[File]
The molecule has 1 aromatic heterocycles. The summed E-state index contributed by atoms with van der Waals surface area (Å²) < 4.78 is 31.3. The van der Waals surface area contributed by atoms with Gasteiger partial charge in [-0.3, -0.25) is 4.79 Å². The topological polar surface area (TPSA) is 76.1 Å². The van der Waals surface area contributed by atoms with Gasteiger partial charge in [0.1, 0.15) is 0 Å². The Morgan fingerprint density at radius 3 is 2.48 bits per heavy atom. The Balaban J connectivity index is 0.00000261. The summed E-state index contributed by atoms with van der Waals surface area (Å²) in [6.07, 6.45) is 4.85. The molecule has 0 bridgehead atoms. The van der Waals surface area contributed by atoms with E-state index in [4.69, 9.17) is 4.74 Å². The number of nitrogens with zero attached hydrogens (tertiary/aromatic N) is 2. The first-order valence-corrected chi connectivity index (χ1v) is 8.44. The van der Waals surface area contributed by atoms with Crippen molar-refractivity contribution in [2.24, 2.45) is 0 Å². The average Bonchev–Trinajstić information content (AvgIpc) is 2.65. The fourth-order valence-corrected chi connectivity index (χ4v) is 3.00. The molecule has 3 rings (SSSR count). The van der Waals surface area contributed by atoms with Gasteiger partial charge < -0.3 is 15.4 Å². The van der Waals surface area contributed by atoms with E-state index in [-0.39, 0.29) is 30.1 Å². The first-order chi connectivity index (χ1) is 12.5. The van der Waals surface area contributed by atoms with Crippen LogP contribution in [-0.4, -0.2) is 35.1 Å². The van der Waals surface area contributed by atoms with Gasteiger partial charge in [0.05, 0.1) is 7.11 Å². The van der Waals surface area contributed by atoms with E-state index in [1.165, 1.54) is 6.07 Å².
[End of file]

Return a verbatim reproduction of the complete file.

The molecule has 1 aromatic heterocycles. The summed E-state index contributed by atoms with van der Waals surface area (Å²) < 4.78 is 31.3. The van der Waals surface area contributed by atoms with Gasteiger partial charge in [-0.3, -0.25) is 4.79 Å². The topological polar surface area (TPSA) is 76.1 Å². The van der Waals surface area contributed by atoms with Gasteiger partial charge in [0.1, 0.15) is 0 Å². The Morgan fingerprint density at radius 3 is 2.48 bits per heavy atom. The Balaban J connectivity index is 0.00000261. The summed E-state index contributed by atoms with van der Waals surface area (Å²) in [6.07, 6.45) is 4.85. The molecule has 0 bridgehead atoms. The van der Waals surface area contributed by atoms with E-state index in [4.69, 9.17) is 4.74 Å². The number of nitrogens with zero attached hydrogens (tertiary/aromatic N) is 2. The first-order valence-corrected chi connectivity index (χ1v) is 8.44. The van der Waals surface area contributed by atoms with Crippen molar-refractivity contribution in [2.24, 2.45) is 0 Å². The average Bonchev–Trinajstić information content (AvgIpc) is 2.65. The fourth-order valence-corrected chi connectivity index (χ4v) is 3.00. The molecule has 3 rings (SSSR count). The van der Waals surface area contributed by atoms with Gasteiger partial charge < -0.3 is 15.4 Å². The van der Waals surface area contributed by atoms with E-state index in [-0.39, 0.29) is 30.1 Å². The first-order chi connectivity index (χ1) is 12.5. The van der Waals surface area contributed by atoms with Crippen LogP contribution in [-0.4, -0.2) is 35.1 Å². The van der Waals surface area contributed by atoms with Gasteiger partial charge in [0.05, 0.1) is 7.11 Å². The van der Waals surface area contributed by atoms with E-state index in [1.165, 1.54) is 6.07 Å².